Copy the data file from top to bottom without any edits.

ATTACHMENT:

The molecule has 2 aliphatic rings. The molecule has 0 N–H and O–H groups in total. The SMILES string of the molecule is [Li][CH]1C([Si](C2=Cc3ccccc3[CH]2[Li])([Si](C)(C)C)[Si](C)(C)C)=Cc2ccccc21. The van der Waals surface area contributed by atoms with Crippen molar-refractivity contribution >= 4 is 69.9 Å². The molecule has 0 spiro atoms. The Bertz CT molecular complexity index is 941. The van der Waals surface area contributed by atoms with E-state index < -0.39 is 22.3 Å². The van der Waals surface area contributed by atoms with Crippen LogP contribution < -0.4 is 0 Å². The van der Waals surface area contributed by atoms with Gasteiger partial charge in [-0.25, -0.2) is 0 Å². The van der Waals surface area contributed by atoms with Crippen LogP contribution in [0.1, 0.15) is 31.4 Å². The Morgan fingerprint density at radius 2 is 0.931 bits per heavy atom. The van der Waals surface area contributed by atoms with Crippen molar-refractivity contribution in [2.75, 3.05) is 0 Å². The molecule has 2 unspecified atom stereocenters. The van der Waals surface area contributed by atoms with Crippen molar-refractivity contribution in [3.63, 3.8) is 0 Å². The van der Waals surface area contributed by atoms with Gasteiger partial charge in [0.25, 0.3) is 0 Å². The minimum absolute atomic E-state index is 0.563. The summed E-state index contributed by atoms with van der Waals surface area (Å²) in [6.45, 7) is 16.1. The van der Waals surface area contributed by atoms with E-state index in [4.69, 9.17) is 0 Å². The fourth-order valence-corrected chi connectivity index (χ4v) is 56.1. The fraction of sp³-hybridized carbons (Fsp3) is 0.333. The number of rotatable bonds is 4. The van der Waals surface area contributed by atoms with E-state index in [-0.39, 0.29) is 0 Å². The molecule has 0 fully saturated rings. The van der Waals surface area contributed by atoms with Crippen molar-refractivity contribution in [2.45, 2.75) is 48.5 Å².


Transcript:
The molecule has 2 aliphatic rings. The molecule has 0 N–H and O–H groups in total. The SMILES string of the molecule is [Li][CH]1C([Si](C2=Cc3ccccc3[CH]2[Li])([Si](C)(C)C)[Si](C)(C)C)=Cc2ccccc21. The van der Waals surface area contributed by atoms with Crippen molar-refractivity contribution >= 4 is 69.9 Å². The molecule has 0 spiro atoms. The Bertz CT molecular complexity index is 941. The van der Waals surface area contributed by atoms with E-state index < -0.39 is 22.3 Å². The van der Waals surface area contributed by atoms with Crippen LogP contribution < -0.4 is 0 Å². The van der Waals surface area contributed by atoms with Gasteiger partial charge in [-0.25, -0.2) is 0 Å². The van der Waals surface area contributed by atoms with Crippen LogP contribution in [0.1, 0.15) is 31.4 Å². The Morgan fingerprint density at radius 2 is 0.931 bits per heavy atom. The van der Waals surface area contributed by atoms with Crippen molar-refractivity contribution in [2.75, 3.05) is 0 Å². The molecule has 2 unspecified atom stereocenters. The van der Waals surface area contributed by atoms with Crippen molar-refractivity contribution in [3.63, 3.8) is 0 Å². The van der Waals surface area contributed by atoms with Gasteiger partial charge in [0.25, 0.3) is 0 Å². The minimum absolute atomic E-state index is 0.563. The summed E-state index contributed by atoms with van der Waals surface area (Å²) in [6.45, 7) is 16.1. The van der Waals surface area contributed by atoms with E-state index in [4.69, 9.17) is 0 Å². The fourth-order valence-corrected chi connectivity index (χ4v) is 56.1. The fraction of sp³-hybridized carbons (Fsp3) is 0.333. The number of rotatable bonds is 4. The van der Waals surface area contributed by atoms with E-state index in [-0.39, 0.29) is 0 Å². The molecule has 0 fully saturated rings. The van der Waals surface area contributed by atoms with Crippen molar-refractivity contribution in [2.45, 2.75) is 48.5 Å².